(In celebration of turning Gollywhopper 3 in to my editor yesterday, and in hopes that book will pass this test, I bring you a reprint of the July 2012 post I did for the Smack Dab blog. Wishing you fireworks in your reading and writing.)
I always wanted the fireworks to last longer when I was a kid. It didn’t matter that it was hot or that I was sticky and stinky from bug spray or that I ended up half off the blanket and half on the ticklish grass. I wanted more.
“Close your eyes,” my dad said one year.
I did. And the fireworks reappeared behind my eyelids. I tested that bit of magic on the walk to the car and throughout the ride home. Though the pinpoints grew duller, the memory of both the live show and my personal instant replay kept the fireworks alive for days.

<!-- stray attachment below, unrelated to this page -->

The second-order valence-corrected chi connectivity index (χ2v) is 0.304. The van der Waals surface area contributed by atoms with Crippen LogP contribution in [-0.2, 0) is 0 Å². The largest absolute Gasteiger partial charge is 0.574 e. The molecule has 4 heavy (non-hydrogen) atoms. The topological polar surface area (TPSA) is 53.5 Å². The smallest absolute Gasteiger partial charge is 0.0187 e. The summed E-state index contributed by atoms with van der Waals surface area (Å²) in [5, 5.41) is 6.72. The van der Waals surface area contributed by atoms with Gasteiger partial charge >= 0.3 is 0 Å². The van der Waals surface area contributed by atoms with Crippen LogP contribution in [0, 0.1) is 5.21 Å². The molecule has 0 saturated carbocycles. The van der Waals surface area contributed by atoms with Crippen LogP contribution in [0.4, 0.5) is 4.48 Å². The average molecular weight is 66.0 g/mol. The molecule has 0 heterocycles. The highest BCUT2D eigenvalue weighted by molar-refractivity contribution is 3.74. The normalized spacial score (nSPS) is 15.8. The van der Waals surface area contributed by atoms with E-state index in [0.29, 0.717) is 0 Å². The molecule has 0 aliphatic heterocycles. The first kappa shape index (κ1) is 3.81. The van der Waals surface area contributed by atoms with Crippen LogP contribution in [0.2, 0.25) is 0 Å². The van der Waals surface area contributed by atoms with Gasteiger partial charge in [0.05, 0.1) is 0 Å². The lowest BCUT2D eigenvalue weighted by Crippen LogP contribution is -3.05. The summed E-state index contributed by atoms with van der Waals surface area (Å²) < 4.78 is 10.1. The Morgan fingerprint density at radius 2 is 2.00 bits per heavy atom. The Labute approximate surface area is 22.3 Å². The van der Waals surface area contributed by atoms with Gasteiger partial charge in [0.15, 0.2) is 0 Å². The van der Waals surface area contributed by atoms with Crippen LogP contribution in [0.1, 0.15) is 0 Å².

I think of those fireworks when I come to the last lines of some books I’ve been reading – the ones where I want to stay in the story and be friends with the characters and live their adventures or battle their demons or just hear their voices one more time.
But those stories, like the fireworks, end. And commanding more is beyond my control. So I summon pieces of story from time to time for weeks and months, even years, even a lifetime.
I have to be patient to know if a book passes the fireworks test, but when it does …